Decline in OTC derivatives for Singapore

The MAS claims that European centres have been more dominant in OTC derivatives trading in April 2001, with most Asian Centres seeing a decline in OTC derivative volumes.

But Hong Kong appears to be an exception to this trend. The Hong Kong Monetary Authority (HKMA) reported an increase in average daily net turnover of OTC derivatives, a small fraction of its total turnover, by 9.4% to $4.2 billion. Mitchell Lim, head of Hong Kong dollar interest rate trading at Barclays Capital, said the increase was “probably due to the easing cycle in US dollar interest rates". "This then created certain volatilities in Hong Kong dollar interest rate movements and hence, advocated more OTC derivatives transactions in Hong Kong,” said Lim.

The survey results maintain Singapore as the third largest OTC derivatives trading centre in Asia-Pacific. The HKMA reported Hong Kong as maintaining its position as the eighth largest OTC derivatives trading centre in the region. The MAS reported that Singapore FX derivative activities averaged $3.1 billion daily, with OTC options continuing to be the most prevalent derivatives traded, averaging a daily turnover of $2.8 billion. Currency swaps amounted to $300 million in April 2001.

Singapore also maintained its position among the top four global FX centres, after the UK, the US and Japan. The average daily volume of FX trading in Singapore for April 2001 was $101 billion. The MAS reported that the decline of $27.6 billion from the average daily transactions volume of $139 billion in April 1998 is in line with global trends. Singapore’s FX market continues to be dominated by FX swaps, accounting for 57.3% of average daily turnover. Spot and outright forwards accounted for 34.3% and 8.4% of average daily turnover respectively. Major currencies dominate the transactions.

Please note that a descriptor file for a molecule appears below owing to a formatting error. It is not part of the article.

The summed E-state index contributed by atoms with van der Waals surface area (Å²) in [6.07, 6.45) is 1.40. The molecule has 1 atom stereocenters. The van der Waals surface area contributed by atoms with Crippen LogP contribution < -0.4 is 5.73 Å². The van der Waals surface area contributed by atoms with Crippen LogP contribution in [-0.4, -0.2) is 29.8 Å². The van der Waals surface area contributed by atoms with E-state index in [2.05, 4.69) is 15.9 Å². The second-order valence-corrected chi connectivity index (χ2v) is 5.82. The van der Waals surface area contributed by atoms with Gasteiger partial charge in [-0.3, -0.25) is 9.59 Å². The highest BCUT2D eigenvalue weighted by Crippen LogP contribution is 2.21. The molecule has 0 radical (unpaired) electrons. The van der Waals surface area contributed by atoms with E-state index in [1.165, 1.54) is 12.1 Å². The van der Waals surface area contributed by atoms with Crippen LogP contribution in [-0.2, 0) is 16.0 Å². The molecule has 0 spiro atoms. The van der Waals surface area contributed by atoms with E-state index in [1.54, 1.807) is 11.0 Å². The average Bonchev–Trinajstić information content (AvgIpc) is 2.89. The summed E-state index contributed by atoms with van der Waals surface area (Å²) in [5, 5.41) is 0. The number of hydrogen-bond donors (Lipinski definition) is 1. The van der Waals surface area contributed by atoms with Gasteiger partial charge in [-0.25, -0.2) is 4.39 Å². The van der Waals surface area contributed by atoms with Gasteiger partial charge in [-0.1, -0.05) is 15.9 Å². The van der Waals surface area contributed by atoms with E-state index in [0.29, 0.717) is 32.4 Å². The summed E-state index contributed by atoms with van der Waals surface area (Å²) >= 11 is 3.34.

The Hong Kong Monetary Authority (HKMA) also reported a decline in net daily turnover of foreign exchange transactions which dropped by 15% to $66.8 billion, predominately as a result of a 39% decline in spot transactions to $19 billion. Forward transactions, which comprise a majority of the foreign exchange transactions, increased only marginally to $4.2 billion.

The MAS survey indicates trends of increased Singapore dollar trades. The average daily volume of Singapore dollar interest rate swaps traded in Singapore in April 2001 was $300.4 million, a significant increase from the 1998 data of $9.4 million. Similarly, average daily turnover for Singapore options against US dollars recorded a large increase from 65 million in April 1998 to $160.4 million in April 2001. The HKMA found that trading between the Hong Kong dollar and the US dollar also increased. This replaced the US dollar against the Japanese yen as the most heavily traded currency pair, both in foreign exchange and foreign exchange derivatives transactions.All figures are expressed in US dollars.

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